Depp reaches deep as drug-dealer
in epic 'Blow'
Starring Johnny Depp, Penelope Cruz
New Line Cinema
By Michelle Norton
Daily Cougar Staff
Expecting only illicit drugs, casual sex
and disco fever, one will be pleasantly surprised to find a poignant story
of a drug dealer's rise and fall in the new drama Blow.
Set in the midst of the 1970s drug revolution,
Blow follows the rise of the Columbian cartels and the introduction
of cocaine into the United States with the help of one ambitious American
entrepreneur, George Jung.
Played by Golden Globe nominatee Johnny
Depp, Jung vows to live a better life than his father, who is a construction
worker played by Ray Liotta (Goodfellas), which leads to his constant
pursuit of bigger and better things.
Deciding to leave home and strike out on
his own, Jung and his childhood friend move to California where he is first
introduced to a life of leisure. While there he meets his first love played
by Franka Potente of Run, Lola, Run, an airplane stewardess, who
introduces him to a marijuana dealer played by Paul Reuben (a.k.a Pee Wee
Blow is the true-life
tale of Eugene Jung, set in the wild times of the 1970s. Blow is
New Line Cinema
But in Jung's usual fashion he doesn't
dare stop with simple marijuana dealing. While serving time in jail, Jung
meets Diego Delgado played by Jordi Molla who sells him on the idea of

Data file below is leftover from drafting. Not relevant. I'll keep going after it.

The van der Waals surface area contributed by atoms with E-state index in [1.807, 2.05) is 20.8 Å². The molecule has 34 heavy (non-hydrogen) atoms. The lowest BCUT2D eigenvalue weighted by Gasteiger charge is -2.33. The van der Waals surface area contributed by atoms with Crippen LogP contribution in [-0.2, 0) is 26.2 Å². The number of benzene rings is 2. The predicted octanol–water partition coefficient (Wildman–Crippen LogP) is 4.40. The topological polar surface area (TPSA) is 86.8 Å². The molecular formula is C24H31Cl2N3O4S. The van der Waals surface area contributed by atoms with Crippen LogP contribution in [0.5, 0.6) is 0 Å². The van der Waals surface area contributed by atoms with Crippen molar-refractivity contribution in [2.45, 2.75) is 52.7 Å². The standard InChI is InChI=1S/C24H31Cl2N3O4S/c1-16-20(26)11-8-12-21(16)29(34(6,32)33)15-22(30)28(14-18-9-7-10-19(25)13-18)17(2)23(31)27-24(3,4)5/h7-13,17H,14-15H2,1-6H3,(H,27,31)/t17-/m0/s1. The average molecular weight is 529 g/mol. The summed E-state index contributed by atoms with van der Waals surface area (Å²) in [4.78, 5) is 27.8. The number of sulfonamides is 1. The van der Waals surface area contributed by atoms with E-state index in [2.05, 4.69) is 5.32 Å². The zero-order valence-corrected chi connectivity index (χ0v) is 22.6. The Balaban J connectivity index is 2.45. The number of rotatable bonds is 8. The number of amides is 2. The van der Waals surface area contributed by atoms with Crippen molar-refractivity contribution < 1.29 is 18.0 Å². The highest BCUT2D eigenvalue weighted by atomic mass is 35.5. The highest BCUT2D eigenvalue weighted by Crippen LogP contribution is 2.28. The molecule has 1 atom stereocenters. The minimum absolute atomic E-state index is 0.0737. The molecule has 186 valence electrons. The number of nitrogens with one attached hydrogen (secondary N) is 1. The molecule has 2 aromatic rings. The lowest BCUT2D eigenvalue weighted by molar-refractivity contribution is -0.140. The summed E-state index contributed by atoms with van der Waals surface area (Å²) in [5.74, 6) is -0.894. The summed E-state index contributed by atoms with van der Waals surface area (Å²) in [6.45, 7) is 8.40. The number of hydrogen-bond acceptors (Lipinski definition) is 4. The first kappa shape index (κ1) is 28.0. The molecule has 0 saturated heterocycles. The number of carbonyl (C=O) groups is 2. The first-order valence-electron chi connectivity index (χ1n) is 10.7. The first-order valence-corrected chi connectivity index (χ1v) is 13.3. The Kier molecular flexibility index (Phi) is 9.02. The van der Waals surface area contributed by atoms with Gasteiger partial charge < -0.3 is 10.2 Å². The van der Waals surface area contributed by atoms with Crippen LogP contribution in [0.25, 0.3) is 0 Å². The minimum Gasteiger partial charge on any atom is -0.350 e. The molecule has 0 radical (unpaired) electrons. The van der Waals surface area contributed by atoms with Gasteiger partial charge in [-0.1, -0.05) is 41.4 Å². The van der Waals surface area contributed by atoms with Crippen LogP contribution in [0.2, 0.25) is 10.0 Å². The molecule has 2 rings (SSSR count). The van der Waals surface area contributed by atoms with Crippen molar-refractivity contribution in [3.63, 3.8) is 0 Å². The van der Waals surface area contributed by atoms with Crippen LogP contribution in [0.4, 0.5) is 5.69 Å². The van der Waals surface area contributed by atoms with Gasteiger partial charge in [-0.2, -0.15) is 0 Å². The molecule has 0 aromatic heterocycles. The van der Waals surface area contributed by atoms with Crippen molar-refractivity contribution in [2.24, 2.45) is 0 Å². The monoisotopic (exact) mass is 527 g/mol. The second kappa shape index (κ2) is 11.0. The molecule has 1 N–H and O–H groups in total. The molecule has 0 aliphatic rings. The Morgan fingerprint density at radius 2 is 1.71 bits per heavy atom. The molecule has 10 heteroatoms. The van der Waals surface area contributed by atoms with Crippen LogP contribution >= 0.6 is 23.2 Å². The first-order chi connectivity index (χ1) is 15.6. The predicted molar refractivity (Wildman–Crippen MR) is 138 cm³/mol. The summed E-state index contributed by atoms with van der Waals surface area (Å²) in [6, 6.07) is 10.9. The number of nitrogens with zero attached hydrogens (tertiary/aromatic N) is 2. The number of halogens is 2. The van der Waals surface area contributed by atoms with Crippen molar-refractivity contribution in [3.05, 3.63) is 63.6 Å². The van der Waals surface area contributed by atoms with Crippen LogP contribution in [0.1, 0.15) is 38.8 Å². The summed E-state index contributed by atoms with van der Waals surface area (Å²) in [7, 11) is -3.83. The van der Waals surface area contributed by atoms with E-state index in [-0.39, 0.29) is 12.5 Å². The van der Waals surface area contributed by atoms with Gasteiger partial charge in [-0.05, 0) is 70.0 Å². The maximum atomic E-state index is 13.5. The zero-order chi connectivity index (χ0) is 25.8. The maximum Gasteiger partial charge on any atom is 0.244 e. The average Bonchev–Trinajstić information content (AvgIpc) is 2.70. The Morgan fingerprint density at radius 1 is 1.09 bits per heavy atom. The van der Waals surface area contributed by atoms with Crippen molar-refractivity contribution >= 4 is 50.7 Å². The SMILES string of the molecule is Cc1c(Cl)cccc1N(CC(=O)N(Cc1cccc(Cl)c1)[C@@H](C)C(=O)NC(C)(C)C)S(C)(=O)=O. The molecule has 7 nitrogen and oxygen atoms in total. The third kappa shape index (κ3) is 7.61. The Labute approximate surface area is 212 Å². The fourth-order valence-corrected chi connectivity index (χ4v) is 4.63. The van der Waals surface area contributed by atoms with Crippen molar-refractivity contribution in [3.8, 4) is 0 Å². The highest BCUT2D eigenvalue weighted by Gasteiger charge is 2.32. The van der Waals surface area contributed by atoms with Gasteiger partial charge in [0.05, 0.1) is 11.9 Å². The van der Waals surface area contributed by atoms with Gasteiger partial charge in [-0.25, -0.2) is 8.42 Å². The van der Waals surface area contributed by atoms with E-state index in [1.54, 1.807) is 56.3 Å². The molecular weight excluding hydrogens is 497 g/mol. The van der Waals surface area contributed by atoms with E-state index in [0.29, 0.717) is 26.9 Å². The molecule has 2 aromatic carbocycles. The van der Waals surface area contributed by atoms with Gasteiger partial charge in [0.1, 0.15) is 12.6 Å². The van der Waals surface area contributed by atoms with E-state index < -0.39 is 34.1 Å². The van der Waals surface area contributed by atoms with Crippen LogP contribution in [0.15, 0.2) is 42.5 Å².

getting involved with the rising Columbian drug trade, cocaine. Jung and
Delgado then partner up with Pablo Escobar (Cliff Curtis) to export cocaine
to American shores.
In the midst of these adventures, Jung
meets a flamboyant socialite named Mirtha, played by Goya award winner
Penelope Cruz, whom he marries. Mirtha later gives birth to his child,
When everything seems to be going according
to plan with wall-to-wall boxes of money, a luxurious house and extravagant
cars, Jung discovers that you shouldn't strive for things out of your reach
or you will lose what is most valuable to you.
Directed by Ted Demme, who has worked on
such projects as Life with Eddie Murphy and Martin Lawrence and
Monument Avenue with Denis Leary, Blow offers a behind-the-scenes
look at the making and breaking of a drug dealer through a troubled childhood,
failed relationships, big breaks, betrayal and finally an epiphany that
comes too late.
Demme keeps the audience on its toes by
not allowing it to get too comfortable. By staying away from in-your-face
sex scenes and continuous violent acts, the audience is surprised by when
these scenes do happen and are able to experience them first-hand with
Through a variety of camera angles and
haze-filled sequences, Demme is able to project the feel of the 1970s.
With period costumes and funky musical scores, he also projects a time
when things seemed simpler on the surface but really weren't.
In a moving performance, Depp by far steals
the scenes and offers moviegoers a well-rounded character, allowing them
to be a part of his powerful emotional journey. Even with the heavy emphasis
on emotions, Depp still finds room to make his character humorous.
During his first stay in jail, Depp discovers
a hidden world where petty thieves can become master criminals by learning
from each other the secrets of the trade. In perhaps one of the funniest
lines of the movie, Depp's character proudly announces, "I entered with
a bachelor of marijuana and left with a doctorate of cocaine."
With a great cast and even better story
line, Blow is a surprising must-see. Hidden beneath what seems like
just a story about an ambitious drug dealer and his greed is a powerful
life lesson that will move audiences and tug at their heartstrings.